Lost continent beneath New Zealand
Interactive maps described as a "scientific benchmark" have revealed the vast continent beneath New Zealand as it's never been seen before.
While scientists have known about it for decades, it's only been in recent years that "Zealandia" has been publicly recognised as the planet's youngest, smallest, thinnest and most submerged continent.
At one relatively brief point in the Earth's history, its sprawling mass once stood above the waves, dispersing animals and plants from here to New Caledonia and the east of Australia, reports the New Zealand Herald.
Most groups of dinosaurs, including the towering titanosaurs, roamed its rolling, mountainless, low-lying landscape.
Today, 94 per cent of Zealandia lies underwater - if we drained the oceans, we could see it unfurling some 4.9 million sqkm across the South Pacific.
But new maps just released by the country's geological research institute GNS science, along with a new interactive website called E Tūhura - Explore Zealandia, allow us to see in much closer detail.
The maps cover both bathymetry - or the shape of the ocean floor - along with the continent's tectonic origins.
When that vast supercontinent of Gondwanaland broke up into five continent-sized pieces, it created South America, Africa, Antarctica, India, Australia - and Zealandia.
This happened progressively from 150 to 50 million years ago, somewhat like a reverse jigsaw puzzle, but leaving buried clues to help geologists piece it back together.
One giveaway was Zealandia's geology, with its older foundations of granites and greywackes, and cover of younger sedimentary and volcanic rocks, which was strikingly similar to that of its former neighbours Australia and Antarctica.
The time-frame of Zealandia's separation from Gondwana, and eventual plunge into the ocean, has been revised as new geological evidence has come to light.
This has told us that for at least 400 million years, up to about 100 million years ago, the Pacific Plate was subducting beneath Gondwana's eastern edge.
Sediments piled up along the margin of the continent and became crumpled and deformed as they were squeezed into greywacke and schist rock by the colliding plates.
About 100 million years ago, the tectonic situation changed again, when Gondwana was stretched and rifted, eventually separating off a large fragment that became Zealandia.
First, it was all land, but then it slowly sank as the Tasman Sea grew, and it continued to be stretched and thinned until about 25 million years ago, when it was mostly under the sea.
Whether all of it fell below the surface has long been historically debated by scientists, but fossil evidence and living enigmas such as New Zealand's tuatara reptiles and kauri trees suggest that some small Zealandia islands survived the great drowning.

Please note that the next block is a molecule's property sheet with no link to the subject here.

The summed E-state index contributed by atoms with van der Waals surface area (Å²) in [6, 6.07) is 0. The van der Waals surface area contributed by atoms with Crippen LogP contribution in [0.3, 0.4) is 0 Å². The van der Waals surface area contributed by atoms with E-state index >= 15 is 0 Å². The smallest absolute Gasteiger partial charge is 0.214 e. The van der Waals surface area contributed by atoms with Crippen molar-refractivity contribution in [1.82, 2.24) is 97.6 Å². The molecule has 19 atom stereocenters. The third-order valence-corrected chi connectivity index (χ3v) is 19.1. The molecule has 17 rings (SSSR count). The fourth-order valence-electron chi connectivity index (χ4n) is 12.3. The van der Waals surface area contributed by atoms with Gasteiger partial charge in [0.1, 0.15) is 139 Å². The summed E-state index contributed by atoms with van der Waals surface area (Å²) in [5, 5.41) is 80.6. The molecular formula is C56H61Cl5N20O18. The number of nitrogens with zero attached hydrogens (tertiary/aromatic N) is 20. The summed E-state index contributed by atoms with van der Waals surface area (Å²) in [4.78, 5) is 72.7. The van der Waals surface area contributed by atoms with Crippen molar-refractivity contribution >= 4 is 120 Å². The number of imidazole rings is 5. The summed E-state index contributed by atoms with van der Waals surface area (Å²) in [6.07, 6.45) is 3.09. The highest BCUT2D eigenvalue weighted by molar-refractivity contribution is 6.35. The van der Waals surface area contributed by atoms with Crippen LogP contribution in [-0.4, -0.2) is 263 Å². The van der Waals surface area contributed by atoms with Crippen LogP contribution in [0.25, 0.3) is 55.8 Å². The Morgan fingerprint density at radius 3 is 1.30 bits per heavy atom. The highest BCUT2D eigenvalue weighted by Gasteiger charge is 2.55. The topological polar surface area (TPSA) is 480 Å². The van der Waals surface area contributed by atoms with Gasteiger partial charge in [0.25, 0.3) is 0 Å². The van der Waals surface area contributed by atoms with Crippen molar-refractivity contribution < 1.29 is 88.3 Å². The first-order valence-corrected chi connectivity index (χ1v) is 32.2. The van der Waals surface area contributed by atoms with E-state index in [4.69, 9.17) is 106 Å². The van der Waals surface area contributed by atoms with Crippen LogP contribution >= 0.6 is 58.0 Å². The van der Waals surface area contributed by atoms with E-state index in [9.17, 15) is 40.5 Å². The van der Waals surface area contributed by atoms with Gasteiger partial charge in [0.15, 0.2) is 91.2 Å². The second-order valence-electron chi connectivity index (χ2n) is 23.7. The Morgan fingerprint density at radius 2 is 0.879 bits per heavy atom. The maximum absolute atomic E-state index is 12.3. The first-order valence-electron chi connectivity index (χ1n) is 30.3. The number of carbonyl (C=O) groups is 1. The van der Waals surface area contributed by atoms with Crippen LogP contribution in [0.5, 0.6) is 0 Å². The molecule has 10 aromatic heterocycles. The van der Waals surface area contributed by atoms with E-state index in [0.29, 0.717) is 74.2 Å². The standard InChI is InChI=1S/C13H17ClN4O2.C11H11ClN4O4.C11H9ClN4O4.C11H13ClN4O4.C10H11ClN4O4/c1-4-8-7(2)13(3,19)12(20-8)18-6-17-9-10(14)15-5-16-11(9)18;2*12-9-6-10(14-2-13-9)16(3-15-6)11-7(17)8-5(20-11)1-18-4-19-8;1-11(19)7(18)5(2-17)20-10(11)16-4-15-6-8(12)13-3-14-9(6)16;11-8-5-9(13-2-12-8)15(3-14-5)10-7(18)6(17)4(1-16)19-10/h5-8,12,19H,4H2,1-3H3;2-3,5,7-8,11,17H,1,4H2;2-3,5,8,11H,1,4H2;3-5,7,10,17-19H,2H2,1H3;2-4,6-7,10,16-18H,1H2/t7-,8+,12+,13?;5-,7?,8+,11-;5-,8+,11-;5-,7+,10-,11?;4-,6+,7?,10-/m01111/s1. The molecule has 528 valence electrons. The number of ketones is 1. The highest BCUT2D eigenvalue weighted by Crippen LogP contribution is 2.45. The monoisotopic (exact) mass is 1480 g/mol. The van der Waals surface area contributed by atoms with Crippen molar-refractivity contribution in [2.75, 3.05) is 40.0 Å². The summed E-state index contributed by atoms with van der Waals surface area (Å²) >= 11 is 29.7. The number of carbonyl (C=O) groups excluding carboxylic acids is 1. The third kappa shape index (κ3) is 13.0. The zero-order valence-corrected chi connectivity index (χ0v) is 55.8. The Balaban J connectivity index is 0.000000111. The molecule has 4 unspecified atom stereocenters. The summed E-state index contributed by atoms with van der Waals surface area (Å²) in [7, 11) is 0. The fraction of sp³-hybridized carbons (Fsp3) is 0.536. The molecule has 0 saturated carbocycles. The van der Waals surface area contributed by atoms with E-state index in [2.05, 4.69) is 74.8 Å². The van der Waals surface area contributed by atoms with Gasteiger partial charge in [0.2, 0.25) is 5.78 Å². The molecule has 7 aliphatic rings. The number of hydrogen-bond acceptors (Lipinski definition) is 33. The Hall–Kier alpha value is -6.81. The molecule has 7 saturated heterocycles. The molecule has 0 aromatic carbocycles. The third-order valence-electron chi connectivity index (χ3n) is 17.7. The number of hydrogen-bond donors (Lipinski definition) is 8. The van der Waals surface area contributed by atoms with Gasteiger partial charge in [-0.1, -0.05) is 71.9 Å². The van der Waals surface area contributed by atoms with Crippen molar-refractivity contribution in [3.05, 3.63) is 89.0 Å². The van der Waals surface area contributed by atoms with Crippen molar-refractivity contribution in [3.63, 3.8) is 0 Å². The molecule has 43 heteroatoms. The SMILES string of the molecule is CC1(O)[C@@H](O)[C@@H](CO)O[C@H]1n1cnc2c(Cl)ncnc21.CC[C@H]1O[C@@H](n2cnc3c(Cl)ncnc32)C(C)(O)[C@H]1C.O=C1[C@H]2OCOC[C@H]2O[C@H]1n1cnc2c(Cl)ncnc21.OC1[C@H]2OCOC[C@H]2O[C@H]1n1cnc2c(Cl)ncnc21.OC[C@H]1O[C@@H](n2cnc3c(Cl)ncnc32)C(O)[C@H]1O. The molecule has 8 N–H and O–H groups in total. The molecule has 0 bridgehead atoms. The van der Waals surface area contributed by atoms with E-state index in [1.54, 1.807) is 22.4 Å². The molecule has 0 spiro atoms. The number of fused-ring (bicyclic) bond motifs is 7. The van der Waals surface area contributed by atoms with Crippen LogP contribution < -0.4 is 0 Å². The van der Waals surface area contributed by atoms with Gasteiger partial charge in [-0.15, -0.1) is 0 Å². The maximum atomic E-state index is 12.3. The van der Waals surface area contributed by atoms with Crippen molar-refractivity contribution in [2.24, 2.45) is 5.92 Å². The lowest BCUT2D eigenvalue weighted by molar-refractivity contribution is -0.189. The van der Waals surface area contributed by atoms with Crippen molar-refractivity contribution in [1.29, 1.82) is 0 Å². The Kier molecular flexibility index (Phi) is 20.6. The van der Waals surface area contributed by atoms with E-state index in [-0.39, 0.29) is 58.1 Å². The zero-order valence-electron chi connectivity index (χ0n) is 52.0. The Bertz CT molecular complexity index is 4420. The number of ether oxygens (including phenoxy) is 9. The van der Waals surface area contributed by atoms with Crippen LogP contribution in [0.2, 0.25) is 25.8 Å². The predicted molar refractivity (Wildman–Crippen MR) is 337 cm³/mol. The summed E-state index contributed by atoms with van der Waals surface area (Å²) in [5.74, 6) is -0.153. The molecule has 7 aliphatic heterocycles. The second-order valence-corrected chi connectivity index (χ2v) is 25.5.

And even if just 1 per cent of Zealandia stayed dry, that would still represent more than 2500 sqkm - an area scientists have pointed out is well over 1000 times the surface area of Stephen's Island, between the North and South islands, where more than 30,000 tuatara currently live.
Studying modern-day Zealandia was difficult for the obvious reason that most of it lies more than a kilometre below the sea - but the new maps have helped demystify Zealandia.
"These maps are a scientific benchmark - but they're also more than that," geologist Dr Nick Mortimer said.
"They're a way of communicating our work to our colleagues, stakeholders, educators and the public.
"We've made these maps to provide an accurate, complete and up-to-date picture of the geology of the New Zealand and southwest Pacific area - better than we have had before.
"Their value is that they provide a fresh context in which to explain and understand the setting of New Zealand's volcanoes, plate boundary and sedimentary basins."
Program leader Vaughan Stagpoole said the website provided the perfect way for users to explore geoscience data from their homes.
"Users can zoom and pan around different thematic geoscience webmaps of the region," he said.
"They can readily view and interrogate the maps and turn layers on or off. They can also query features in the layers and generate custom maps of their own."
This article first appeared in the New Zealand Herald and is reproduced with permission.
Originally published as Lost continent beneath New Zealand